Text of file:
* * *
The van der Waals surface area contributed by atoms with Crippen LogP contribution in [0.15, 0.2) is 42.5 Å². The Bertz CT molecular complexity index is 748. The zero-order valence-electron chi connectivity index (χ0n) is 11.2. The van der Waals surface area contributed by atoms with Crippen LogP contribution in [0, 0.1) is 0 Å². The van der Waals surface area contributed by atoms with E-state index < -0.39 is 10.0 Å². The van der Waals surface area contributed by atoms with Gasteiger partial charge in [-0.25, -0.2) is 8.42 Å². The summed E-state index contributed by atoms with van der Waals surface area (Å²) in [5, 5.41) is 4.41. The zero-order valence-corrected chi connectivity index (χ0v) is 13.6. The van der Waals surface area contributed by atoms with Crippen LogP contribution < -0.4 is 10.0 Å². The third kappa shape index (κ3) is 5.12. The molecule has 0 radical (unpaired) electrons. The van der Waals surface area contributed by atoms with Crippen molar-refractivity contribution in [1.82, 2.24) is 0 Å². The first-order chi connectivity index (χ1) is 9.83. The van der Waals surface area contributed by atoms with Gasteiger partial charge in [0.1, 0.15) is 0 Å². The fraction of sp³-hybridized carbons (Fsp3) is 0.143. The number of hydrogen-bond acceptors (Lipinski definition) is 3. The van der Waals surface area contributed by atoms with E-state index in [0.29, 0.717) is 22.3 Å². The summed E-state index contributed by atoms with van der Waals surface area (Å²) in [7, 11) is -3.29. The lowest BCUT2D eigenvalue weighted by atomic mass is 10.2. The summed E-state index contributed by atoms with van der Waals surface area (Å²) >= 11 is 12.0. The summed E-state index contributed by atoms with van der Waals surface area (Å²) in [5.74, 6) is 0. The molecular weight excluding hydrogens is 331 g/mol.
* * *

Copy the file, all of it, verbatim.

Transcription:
The van der Waals surface area contributed by atoms with Crippen LogP contribution in [0.15, 0.2) is 42.5 Å². The Bertz CT molecular complexity index is 748. The zero-order valence-electron chi connectivity index (χ0n) is 11.2. The van der Waals surface area contributed by atoms with Crippen LogP contribution in [0, 0.1) is 0 Å². The van der Waals surface area contributed by atoms with E-state index < -0.39 is 10.0 Å². The van der Waals surface area contributed by atoms with Gasteiger partial charge in [-0.25, -0.2) is 8.42 Å². The summed E-state index contributed by atoms with van der Waals surface area (Å²) in [5, 5.41) is 4.41. The zero-order valence-corrected chi connectivity index (χ0v) is 13.6. The van der Waals surface area contributed by atoms with Crippen LogP contribution < -0.4 is 10.0 Å². The third kappa shape index (κ3) is 5.12. The molecule has 0 radical (unpaired) electrons. The van der Waals surface area contributed by atoms with Crippen molar-refractivity contribution in [1.82, 2.24) is 0 Å². The first-order chi connectivity index (χ1) is 9.83. The van der Waals surface area contributed by atoms with Gasteiger partial charge in [0.1, 0.15) is 0 Å². The fraction of sp³-hybridized carbons (Fsp3) is 0.143. The number of hydrogen-bond acceptors (Lipinski definition) is 3. The van der Waals surface area contributed by atoms with E-state index in [0.29, 0.717) is 22.3 Å². The summed E-state index contributed by atoms with van der Waals surface area (Å²) in [7, 11) is -3.29. The lowest BCUT2D eigenvalue weighted by atomic mass is 10.2. The summed E-state index contributed by atoms with van der Waals surface area (Å²) >= 11 is 12.0. The summed E-state index contributed by atoms with van der Waals surface area (Å²) in [5.74, 6) is 0. The molecular weight excluding hydrogens is 331 g/mol.